Friday, 10th July 2020

This Month's Magazine
Death… it’s our duty!

DeathÂ… itÂ’s our duty!

LetÂ’s face it! Say Graydon Associates.

Our death is not a subject we like to dwell on! But, when looking at what it can mean to your dependents if you pop your clogs here in Spain, itÂ’s worth spending a minute or two checking it out. The problem lies with the Spanish inheritance tax laws. A few years back I was made aware, by an international firm of chartered accountants, of the financial nightmare that can ensue. They demonstrated how the tax was assessed and gave me examples as to how much would be payable on differing levels of inheritance. The amounts payable were much higher than I had ever imagined.

There are a couple of things you can do to protect yourself, or rather your beloved dependents. One is the somewhat dubious advice some lawyers impart which is simply, “Don’t declare the death.” This basically means that, when your judgment day finally arrives, your demise is not declared and registered. There is a statute of limitation of four years for the collection of tax debt and if your beneficiary lives for these four years they can inherit without paying any inheritance tax.

Another bit of advice from the same source is, “If they die in Spain and you want to be safe, take the body into Gibraltar and declare the death there!” How the Guardia Civil would react to a corpse-carrying car at their new, all-friendly border is anyone’s guess.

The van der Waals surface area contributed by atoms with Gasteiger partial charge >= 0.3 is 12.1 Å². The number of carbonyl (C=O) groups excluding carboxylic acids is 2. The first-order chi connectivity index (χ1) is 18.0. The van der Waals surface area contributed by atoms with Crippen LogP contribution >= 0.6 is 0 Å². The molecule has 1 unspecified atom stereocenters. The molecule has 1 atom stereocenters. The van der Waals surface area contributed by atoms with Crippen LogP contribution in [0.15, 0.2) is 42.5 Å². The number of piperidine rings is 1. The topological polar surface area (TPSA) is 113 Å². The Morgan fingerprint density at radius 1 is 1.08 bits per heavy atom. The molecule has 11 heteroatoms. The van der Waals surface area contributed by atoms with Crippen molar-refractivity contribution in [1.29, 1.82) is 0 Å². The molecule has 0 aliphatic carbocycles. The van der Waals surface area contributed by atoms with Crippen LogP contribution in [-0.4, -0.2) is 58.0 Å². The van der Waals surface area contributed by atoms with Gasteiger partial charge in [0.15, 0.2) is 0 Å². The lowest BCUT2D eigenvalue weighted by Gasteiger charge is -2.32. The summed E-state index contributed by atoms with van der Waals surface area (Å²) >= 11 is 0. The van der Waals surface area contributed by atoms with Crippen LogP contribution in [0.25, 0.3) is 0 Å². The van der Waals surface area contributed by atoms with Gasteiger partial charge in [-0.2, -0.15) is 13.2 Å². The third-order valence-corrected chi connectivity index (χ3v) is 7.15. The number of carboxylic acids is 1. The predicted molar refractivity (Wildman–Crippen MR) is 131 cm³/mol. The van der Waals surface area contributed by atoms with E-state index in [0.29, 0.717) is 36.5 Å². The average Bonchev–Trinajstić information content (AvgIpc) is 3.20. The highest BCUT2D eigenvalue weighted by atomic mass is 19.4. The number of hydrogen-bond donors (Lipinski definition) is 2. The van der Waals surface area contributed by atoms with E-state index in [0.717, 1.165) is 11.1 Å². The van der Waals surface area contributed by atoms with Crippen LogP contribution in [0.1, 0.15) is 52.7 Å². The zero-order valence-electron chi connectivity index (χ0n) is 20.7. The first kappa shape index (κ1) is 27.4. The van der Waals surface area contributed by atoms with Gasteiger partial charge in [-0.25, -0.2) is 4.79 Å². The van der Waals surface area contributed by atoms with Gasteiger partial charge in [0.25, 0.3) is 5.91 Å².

Most of us would find the above options a little unpalatable; after all, our beloved has passed away, left us a packet and now we’re being asked to either ship ‘em to Gib to officially die there or just brush the whole death thing under the carpet for four years!


On seeing your face drop at these suggestions, other lawyers may suggest that you just under-declare the true value of your property or simply use the “valor catastral”. Why? Because on the death of anyone owning property in Spain it is the duty of the beneficiaries to complete an inheritance tax declaration within six months of the death and any property should be valued at “a fair market value”. On today’s Costas, what is a fair value? Property prices are going up and down faster than a lady of the night’s garments, so fair pricing has become pretty much guesswork. However, non-completion of such a declaration may be seen as an illegal act and would be punished accordingly.

Alternatively you could talk to professionals who offer sound advice and, if you own your own property here, can suggest tried and tested methods for reducing inheritance tax bills. Inheritance tax is a problem in Spain, so taking advice and planning accordingly is paramount, however unsavory the subject of your own death may be.

One more option open to youÂ… you could opt to bequeath all your worldly possessions to the local donkey sanctuary/dogsÂ’ home and leave your money-grabbing, ungrateful spouse/kids/grandkids nothing to worry about!

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